Defense Secretary Leon E. Panetta answers questions during a joint press conference with Juan Carlos Pinzon Bueno, Colombian Minister of Defense in Tolemaida, Colombia, April 23, 2012. DOD photo by U.S. Navy Petty Officer 1st Class Chad J. McNeeley
BOGOTA, Colombia, April 23, 2012 – After a meeting today with Colombian Defense Minister Juan Carlos Pinzón Bueno, Defense Secretary Leon E. Panetta promised the U.S. military partner of 60 years continued commitment and assistance.
On the first day of a weeklong visit to South America, Panetta said it is appropriate that Colombia was his first stop.
“This country is one of our closest partners in the hemisphere,” the secretary said, “and an emerging regional and global leader.”
After a meeting in Bogota, Pinzon took Panetta on a tour of some of the Colombian Army’s best Special Forces troops at Tolemaida Air Base, 47 miles southwest of the capital city. For an hour, paratroopers and other service members performed technical demonstrations against a backdrop of green mountains and dark clouds.
Later, in a nearby hangar, the two defense leaders positioned themselves at twin podiums and spoke with a crowd of journalists and broadcasters. Behind them in the hangar was a much-used Sikorsky UH-60 Black Hawk helicopter.
“In our discussions today,” Panetta announced, “I affirmed that the United States stands in solidarity with Colombia and its campaign against [the narcoterrorist group FARC, for Fuerzas Armadas Revolucionarios de Colombia], and that we will continue to provide training, equipment and assistance that Colombia has requested in order to defeat this common enemy.”
As one example, he added, “the United States is prepared to facilitate the sale of 10 helicopters -- five U.S. Army Black Hawks and five commercial helicopters to help Colombia’s efforts against the FARC.”
After having been a “receiver of grants over the course of the last few years,” Pinzon said through a translator, “Colombia is now exporting knowledge and capacity in terms of regional security.”
What Colombian soldiers on land, sea and air do is appreciated worldwide, Pinzon said, adding, “We don’t forget that many of those capacities were developed thanks to the effective cooperation of the U.S. government.”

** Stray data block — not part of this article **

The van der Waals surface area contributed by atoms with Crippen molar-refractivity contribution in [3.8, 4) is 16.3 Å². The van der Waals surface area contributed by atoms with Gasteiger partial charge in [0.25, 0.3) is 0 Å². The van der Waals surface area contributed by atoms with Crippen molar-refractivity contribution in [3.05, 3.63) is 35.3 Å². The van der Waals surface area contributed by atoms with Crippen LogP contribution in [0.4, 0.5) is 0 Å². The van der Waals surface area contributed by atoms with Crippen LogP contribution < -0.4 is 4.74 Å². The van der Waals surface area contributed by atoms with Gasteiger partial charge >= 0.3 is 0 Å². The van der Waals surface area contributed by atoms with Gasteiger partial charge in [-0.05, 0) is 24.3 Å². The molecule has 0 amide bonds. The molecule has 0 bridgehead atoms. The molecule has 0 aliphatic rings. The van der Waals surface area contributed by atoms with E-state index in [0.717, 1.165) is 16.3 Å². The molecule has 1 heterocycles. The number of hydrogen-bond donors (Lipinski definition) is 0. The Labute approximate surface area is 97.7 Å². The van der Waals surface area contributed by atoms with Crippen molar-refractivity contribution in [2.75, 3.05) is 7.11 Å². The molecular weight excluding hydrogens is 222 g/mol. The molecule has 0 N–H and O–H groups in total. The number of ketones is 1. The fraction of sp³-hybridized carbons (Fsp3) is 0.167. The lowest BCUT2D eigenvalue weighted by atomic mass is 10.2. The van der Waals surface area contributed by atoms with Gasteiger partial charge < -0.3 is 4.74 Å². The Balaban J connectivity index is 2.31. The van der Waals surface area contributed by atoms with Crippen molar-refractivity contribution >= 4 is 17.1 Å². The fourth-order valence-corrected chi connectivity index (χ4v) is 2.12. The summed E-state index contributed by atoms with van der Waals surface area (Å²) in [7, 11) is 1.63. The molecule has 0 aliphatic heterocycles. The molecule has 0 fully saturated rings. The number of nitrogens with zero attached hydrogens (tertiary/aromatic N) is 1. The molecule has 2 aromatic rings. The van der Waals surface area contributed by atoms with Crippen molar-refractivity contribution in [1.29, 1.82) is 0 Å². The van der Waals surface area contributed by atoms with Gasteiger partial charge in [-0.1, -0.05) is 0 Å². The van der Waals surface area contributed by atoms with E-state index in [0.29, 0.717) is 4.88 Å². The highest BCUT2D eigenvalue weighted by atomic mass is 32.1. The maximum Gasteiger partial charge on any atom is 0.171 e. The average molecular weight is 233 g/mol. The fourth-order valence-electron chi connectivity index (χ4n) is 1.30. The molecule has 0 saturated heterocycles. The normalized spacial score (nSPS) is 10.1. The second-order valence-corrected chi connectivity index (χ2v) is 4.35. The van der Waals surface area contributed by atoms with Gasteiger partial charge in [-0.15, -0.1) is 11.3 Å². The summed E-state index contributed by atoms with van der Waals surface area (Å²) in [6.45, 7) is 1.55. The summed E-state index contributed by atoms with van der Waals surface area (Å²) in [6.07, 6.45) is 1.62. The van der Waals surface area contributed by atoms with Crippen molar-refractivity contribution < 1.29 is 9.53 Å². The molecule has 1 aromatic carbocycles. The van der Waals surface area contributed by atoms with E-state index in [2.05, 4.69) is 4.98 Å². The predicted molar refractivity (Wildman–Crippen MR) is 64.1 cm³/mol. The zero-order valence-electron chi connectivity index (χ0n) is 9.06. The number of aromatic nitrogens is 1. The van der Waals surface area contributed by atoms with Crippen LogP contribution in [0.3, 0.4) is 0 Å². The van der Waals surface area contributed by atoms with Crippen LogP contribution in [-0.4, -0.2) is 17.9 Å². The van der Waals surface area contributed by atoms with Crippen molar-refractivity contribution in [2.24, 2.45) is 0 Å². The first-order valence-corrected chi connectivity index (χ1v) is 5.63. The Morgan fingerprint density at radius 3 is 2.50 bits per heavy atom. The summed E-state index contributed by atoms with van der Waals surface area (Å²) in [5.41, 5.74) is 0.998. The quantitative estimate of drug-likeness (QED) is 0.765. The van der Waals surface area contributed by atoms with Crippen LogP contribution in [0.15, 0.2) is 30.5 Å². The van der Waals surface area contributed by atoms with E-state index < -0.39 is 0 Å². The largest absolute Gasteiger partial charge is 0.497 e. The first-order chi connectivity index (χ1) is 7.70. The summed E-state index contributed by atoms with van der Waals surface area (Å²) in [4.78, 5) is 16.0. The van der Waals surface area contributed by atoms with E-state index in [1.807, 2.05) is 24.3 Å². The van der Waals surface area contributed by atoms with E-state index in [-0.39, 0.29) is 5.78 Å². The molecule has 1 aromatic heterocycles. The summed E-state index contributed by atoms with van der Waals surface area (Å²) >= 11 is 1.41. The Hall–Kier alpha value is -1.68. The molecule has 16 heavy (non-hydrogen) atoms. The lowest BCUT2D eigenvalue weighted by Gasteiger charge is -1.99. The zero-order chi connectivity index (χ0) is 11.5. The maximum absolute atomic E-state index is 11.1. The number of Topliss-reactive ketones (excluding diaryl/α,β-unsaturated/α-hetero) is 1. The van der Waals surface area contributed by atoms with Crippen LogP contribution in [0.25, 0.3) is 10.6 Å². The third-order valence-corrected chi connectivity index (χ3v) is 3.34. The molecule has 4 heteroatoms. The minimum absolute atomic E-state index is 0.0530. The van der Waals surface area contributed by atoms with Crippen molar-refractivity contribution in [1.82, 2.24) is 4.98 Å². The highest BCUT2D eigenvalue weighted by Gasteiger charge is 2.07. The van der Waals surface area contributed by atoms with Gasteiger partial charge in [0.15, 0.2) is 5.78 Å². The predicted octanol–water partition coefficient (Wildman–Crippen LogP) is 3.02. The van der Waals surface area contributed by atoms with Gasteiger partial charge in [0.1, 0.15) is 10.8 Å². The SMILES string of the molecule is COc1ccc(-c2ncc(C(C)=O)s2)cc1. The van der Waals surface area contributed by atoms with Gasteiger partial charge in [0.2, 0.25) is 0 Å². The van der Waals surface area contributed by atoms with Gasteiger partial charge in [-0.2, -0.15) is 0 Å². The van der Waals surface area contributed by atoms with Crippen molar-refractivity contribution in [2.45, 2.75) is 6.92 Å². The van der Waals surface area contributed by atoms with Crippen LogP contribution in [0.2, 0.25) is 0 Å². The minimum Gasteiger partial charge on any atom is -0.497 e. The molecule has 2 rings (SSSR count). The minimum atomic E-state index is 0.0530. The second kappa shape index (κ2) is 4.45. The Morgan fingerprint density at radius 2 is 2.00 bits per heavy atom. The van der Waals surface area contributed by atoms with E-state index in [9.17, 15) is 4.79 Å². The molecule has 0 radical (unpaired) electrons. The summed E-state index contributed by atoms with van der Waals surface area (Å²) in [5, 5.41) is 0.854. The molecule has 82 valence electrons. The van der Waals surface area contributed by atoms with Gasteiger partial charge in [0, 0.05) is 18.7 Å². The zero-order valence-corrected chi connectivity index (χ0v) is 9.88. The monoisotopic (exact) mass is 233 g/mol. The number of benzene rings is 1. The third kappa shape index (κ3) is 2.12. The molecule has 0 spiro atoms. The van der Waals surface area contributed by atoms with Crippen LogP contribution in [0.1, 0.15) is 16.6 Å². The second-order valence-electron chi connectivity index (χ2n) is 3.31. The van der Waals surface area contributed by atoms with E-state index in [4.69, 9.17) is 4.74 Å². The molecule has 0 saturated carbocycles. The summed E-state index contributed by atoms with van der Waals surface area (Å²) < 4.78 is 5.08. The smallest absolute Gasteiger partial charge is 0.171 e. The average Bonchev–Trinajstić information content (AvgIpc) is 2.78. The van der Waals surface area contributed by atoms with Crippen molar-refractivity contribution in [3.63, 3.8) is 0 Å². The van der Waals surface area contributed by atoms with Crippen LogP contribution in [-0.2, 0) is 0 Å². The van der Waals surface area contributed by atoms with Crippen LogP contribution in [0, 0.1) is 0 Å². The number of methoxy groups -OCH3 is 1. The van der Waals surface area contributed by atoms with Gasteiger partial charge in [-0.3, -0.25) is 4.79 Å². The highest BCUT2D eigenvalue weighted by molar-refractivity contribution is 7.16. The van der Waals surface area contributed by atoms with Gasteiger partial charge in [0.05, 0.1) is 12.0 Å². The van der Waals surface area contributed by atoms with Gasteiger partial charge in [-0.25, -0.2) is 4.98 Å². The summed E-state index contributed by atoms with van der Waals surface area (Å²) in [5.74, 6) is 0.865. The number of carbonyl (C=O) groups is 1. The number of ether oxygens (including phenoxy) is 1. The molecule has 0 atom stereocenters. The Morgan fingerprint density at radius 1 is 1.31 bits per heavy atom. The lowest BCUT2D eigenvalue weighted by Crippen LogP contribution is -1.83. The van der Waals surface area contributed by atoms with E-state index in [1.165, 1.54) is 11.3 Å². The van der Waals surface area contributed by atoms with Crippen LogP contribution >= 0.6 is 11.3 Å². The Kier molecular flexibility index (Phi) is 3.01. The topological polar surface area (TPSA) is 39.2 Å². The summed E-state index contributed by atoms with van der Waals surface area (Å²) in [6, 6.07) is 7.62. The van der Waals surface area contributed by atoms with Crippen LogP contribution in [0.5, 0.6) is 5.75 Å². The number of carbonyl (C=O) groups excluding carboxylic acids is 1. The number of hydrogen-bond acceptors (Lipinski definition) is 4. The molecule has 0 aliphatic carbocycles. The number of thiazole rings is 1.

Panetta said the progress Colombia has made in resolving its internal security challenges has helped strengthen the U.S.-Colombian relationship and cooperation on regional security challenges, especially those emanating from Central America.
“Our two nations both understand that our security depends on stability not just within our borders but beyond our borders,” the secretary said.
From that cooperation arises the potential for the two military forces to work closely to help build the capacity of other nations in this region to address the same kinds of security challenges.
Earlier this month, during President Barack Obama’s visit to Colombia, he and President Juan Manuel Santos signed a new U.S.-Colombia Action Plan on Regional Security.
As part of the plan, the White House said in a statement, discussions between technical experts and policy officials will focus on four key areas that align with hemispheric citizen security goals and priorities.
These include fighting narcotics trafficking, combating crime, strengthening institutions, and fostering resilient communities.
Both countries, the White House said, will develop complementary security assistance programs and operational efforts to support hemispheric and international partner nations afflicted by effects of transnational organized crime.
“Minister Pinzon and I had a very productive discussion today,” Panetta said, “about the next steps we can take within the framework of this plan to achieve our shared desire for a secure, stable and prosperous Western Hemisphere.”
A specific step includes establishing a State Partnership Program between Columbia and the U.S. National Guard.
The program links U.S. states with partner countries to support security cooperation objectives of the region’s combatant commander.
“This program has helped deepen our defense cooperation with other partners in the region,” the secretary said, “including Chile, Peru and Uruguay.
State partnership programs, he added, “have helped us share lessons learned and expertise for disaster response and other missions where the armed forces can provide critical support to our civil authorities.”
Establishing such a program represents an opportunity to further enhance our capabilities in this area, and an important new avenue for defense cooperation, the secretary said.
Article originally posted at http://www.defense.gov/news/newsarticle.aspx?id=116054